Grant won reelection easily. Economic prosperity, combined with debt reduction, temporarily lowered tariffs, and repeal of the income tax, hurt the opposition, as did the initial implementation of civil service. Ku Klux Klan outrages in the South reminded voters of Civil War issues, as did Republican orators. When doubts arose, Grantism seemed a small price for peace and prosperity. Grant received 3.6 million votes to 2.8 million for Greeley, who carried only six states: Missouri, Tennessee, Texas, Georgia, Maryland, and Kentucky. Of 366 electoral votes, the Greeley states had 66. The electoral college refused to count 14 disputed votes for Grant from Arkansas and Louisiana or 3 cast for Greeley, who had died shortly after the election, so the official tally gave 286 for Grant to 63 divided among four Democrats. Grant received the largest percentage (55.6 percent) of the popular vote of any candidate since Andrew Jackson's 56 percent in 1828. Grant rather smugly proclaimed the victory a personal vindication. Loyal Republicans crowed that their party had been purified by the departure of Liberal Republicans; history later proclaimed the opposite. Charges against Grant in the second election campaign were even nastier than those aired in the first, and some came from former allies, now Liberal Republicans. President Grant ignored the charges in public but inwardly seethed. His tendency to overvalue loyalty increased when he felt betrayed, and after 1872 he established a network of party stalwarts around him, men who seldom questioned his policy but instead furthered it. Ironically, Grantism increased in the second term.
The Grant family had settled comfortably in the White House. Julia's original apprehensions about her social role eased when she received assistance and advice from the wife of Secretary Fish. Fred Grant, the oldest son, graduated from West Point; Ulysses, Jr., scraped through Harvard and served his father as presidential secretary. Daughter Nellie enjoyed a White House wedding in 1874, much publicized throughout the country, even though people would have preferred she not marry an Englishman, and Walt Whitman, unacknowledged poet laureate of the Grant administration, wrote a poem in her honor. Jesse, the youngest son, ran happily through the White House in a manner reminiscent of Tad Lincoln, to the delight of his doting parents.
Grant himself usually worked in his office from ten in the morning until around three in the afternoon and then drove his carriage through Washington. Long summer vacations at Long Branch, New Jersey, drew criticism, as did other trips away from Washington, though none could claim that Grant neglected his duties. In fact, the business of the presidency proved so undemanding that Grant gained some thirty to forty pounds in the White House, apparently the happiest years of his life.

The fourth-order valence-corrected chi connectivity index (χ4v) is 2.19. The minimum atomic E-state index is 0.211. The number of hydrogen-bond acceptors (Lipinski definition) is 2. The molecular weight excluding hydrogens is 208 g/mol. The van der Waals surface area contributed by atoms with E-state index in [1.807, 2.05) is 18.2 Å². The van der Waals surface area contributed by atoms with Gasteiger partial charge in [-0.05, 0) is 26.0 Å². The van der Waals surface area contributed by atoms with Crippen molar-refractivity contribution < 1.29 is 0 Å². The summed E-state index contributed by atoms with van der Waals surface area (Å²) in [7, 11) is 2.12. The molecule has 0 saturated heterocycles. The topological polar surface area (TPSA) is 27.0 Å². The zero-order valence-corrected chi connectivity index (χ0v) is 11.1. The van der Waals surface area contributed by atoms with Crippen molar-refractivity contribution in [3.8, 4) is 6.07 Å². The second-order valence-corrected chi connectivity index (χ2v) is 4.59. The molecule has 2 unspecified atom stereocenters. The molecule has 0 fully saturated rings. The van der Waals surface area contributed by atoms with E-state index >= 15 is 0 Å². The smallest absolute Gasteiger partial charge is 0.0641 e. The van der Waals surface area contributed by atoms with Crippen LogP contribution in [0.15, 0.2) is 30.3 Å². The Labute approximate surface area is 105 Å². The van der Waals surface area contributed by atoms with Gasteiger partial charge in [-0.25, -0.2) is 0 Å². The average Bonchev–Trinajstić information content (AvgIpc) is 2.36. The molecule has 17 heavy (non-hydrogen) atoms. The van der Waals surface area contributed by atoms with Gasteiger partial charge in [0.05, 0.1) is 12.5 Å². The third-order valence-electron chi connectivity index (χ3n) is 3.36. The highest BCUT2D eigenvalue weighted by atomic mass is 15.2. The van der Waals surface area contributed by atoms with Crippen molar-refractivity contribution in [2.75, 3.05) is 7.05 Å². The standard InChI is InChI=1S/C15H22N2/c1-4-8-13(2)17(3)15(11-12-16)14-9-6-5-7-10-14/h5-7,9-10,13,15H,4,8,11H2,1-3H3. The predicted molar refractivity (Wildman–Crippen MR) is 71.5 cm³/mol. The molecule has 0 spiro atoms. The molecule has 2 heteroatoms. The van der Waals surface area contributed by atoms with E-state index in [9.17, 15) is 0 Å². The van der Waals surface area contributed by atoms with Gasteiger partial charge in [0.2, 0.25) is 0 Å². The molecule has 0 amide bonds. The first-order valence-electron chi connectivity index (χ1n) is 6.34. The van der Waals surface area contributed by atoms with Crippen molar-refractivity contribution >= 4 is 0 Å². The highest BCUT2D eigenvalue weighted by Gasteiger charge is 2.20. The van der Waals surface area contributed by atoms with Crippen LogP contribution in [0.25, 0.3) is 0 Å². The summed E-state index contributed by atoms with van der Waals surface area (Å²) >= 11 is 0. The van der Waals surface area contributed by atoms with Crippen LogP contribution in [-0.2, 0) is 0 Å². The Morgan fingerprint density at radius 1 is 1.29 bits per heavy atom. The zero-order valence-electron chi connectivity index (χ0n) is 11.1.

As the nation moved rapidly from an agricultural to an industrial economy, the effects of the business cycle increased. The Panic of 1873 represented the American phase of a depression that spread from Europe and settled over the United States for the remainder of the Grant administration. Railroad overbuilding hastened the onset, and efforts by railroad corporations to maintain profit squeezed farmers already hurt by low prices abroad. Economic distress enabled the Democrats, aided by militant farmers organized as Grangers, to gain control of the House in 1874 for the first time since the firing on Fort Sumter.
The Panic of 1873 raised the greenback issue once again. During the Johnson administration, the Treasury had retired some 10 percent of the $400 million issued; the Grant administration left the remainder in circulation. When the panic struck, Secretary of the Treasury William A. Richardson reissued some of the greenbacks, with mild inflationary effects, but hard-pressed westerners clamored for more. Congress passed legislation (14 April 1874) for the reissue of the remaining $18 million, hardly a large amount of money even then or likely to create inflation, but its reissue was an important symbolic act, demonstrating governmental willingness to acknowledge financial distress.
Grant sympathized with the unemployed and even hoped to create public works programs to provide jobs until he was persuaded to accept the conventional wisdom that government must retrench when revenues fall. His first reaction to the inflation bill was positive, and he drafted a message giving the reasons for his support, but he continued to agonize, found himself unconvinced by his own arguments, and eventually vetoed the bill. Even opponents admired his conscientious approach to the issue and regarded the veto as an act of courage.